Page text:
The Beta Club: Lights Out (Fantasy) - Come Critique!




It's that time of the week again!  On today's agenda, a fantasy story.  Please take the time to read through the passage and offer the author feedback.  My detailed critique is below.

Title: Lights Out
Genre: Fantasy
Author: Kristina Fugate (check out her blog: KayKay's Corner)



   Winter made itself known last night—hitting us hard in the form ofa heavy snowstorm. The city had been covered in nearly a foot of snow overnightand there was no one feeling it quite like Bolton Falls and the surroundingcommunities. My whole neighborhood has been transformed into a huge, fluffypillow.

    Sadly, snow makes toddlers go insane and my brother is no exception tothe rule. And, as his main caregiver, it is my job to watch over him and makesure no harm comes to that precious head of his.
I stand solemnlyon the porch adjacent to my wheelchair-bound grandfather, tapping my footslowly as we stared out at the frozen wasteland before us. Ashton, the four-year-oldI’m in charge of, is bounding around the yard, dazzled by the heaps of icygoodness covering ground.

    “Ashton!” I call, glancing around for him. He’s managed to disappearfrom sight—probably buried under a pile of snow. His head pops out of a moundof ice, his brown curls littered with snowflakes. “Get away from the road.You’ll get hit!” I command, waving him over.

    I take a quick peek at my watch, realizing it’s nearly time for Granddadto take his medication. Issuing a heavy sigh, I put my hand on his shoulder andsqueeze, trying to get his attention. “Grandpa,” I say loudly, hoping mynearly-deaf grandfather would hear me, “it’s time for your medicine.”

    “Whaa…?” he hums, glancing up at me, “You say something, Skye?” I narrowmy eyes and clench my jaw tightly, trying to keep my cool.

    “Your medicine!” I repeat, almost shouting, “It’s time for yourmedicine.” His expression changes, as if he’d just realized it himself, and hegoes to nodding—like he always does.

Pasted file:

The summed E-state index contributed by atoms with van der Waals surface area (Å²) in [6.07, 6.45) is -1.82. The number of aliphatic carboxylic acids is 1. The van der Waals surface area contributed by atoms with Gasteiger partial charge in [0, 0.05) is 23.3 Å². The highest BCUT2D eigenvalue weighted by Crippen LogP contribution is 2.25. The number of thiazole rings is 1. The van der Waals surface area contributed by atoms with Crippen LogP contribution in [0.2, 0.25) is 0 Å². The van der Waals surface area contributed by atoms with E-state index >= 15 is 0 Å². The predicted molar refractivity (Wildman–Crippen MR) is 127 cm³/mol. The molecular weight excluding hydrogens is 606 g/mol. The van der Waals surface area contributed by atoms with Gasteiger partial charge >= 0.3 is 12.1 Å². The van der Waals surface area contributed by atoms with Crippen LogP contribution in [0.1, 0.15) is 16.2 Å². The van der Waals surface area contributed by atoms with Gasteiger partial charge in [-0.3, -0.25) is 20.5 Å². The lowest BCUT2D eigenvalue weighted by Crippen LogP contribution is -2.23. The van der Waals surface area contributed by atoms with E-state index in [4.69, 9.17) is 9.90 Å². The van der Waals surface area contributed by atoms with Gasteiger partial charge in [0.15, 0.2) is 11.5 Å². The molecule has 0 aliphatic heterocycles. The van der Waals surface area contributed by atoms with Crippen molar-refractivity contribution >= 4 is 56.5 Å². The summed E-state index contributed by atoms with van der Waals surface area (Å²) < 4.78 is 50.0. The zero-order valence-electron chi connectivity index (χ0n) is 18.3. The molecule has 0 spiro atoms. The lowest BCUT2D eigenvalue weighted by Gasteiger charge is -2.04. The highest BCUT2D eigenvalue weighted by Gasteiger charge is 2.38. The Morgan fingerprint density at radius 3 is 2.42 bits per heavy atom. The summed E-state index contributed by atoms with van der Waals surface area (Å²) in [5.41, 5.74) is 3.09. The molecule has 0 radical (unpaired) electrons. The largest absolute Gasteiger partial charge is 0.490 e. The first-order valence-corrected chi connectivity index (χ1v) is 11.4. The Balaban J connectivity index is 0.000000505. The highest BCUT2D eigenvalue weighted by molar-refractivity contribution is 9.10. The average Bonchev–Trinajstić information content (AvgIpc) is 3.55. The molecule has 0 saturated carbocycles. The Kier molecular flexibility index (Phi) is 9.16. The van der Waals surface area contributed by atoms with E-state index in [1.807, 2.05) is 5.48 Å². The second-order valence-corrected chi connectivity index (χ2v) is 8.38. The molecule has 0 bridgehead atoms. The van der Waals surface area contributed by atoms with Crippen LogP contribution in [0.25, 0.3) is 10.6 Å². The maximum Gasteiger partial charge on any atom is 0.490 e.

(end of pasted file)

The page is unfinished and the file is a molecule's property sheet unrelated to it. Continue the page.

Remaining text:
“Ash!” I snap, “Stay close to the house! I’m going inside to giveGranddad his meds!” With that said, I wheel my senile guardian inside. We’vegot one of the smallest, drabbest places in Falcon Ridge, the rather high-classneighborhood we live in, decorated with black and white pictures of relativesthat have been dead for decades and furniture that was probably manufactured inthe 1930s. Our place even has a different smell compared to the other houses inthe area—a very distinctive musky odor.

    I park Grandpa at the kitchen table and go to the cabinet, shiftingthrough dozens upon dozens of pill bottles. I’d had to move them up on theshelf because Grandpa likes to feel independent and take his meds by himself;two stomach pumps later, I figured out they needed to be out of his reach.

    I grab the needed bottles and splay them out on the table, leaningforward on my elbows. “Gramps,” I say sternly, catching his attention, “yourmeds.” He nods for a few moments and stares at me expectantly. “Two of these,”I say, pointing to the appropriate bottle, “One of those kidney pills. And twoof these red ones with a full glass of water. Yeah?”

    “Yes,” he hums, waving me away, “go watch Ashton. I’m sure I can take itfrom here, child.” I quirk a single thin eyebrow, momentarily wondering whetheror not he could really handle it, but decide to let him haveat it and walk away.

     “I’m so underappreciated,” I grumble, gritting my teeth angrily asI head towards the door, “The most unrewarded person on the face of this—”

     My heated comment is cut short by the sound of Ashton screamingbloody murder. The front door flies open and my brother rushes inside, wrappinghimself around my leg. “Si-sissy!” he stammers. He’s trembling and crying hislittle eyes out.

    “What’s the matter, mutt?” I ask, rolling my eyes, “Didja fall in theroad? I told you not to—!”

    “A boy!” he wails, “There’s a boy!”

    I bring my eyebrows together to form a stern, confused line. “A…boy?” Iask, “Whuddya mean a boy? Did someone push you?”

    “No! No! There’s a boy in the snow!” he screams, shaking my leg roughly,“He’s in the snow!”

    My heart almost stops. I can’t be hearing him right. “In…in the snow?”



Below is my crit.  Click FULL SCREEN to view, then once in the document RIGHT CLICK to zoom in to see comments.



Because I referenced buried dialogue and wordiness in my critique, I figured I'd link to the posts that described those things:


Alright, so what did you think of the passage?  Did it hook you?  What did the author do well?  What areas need some work?  Thanks ahead of time for taking the time to give feedback!

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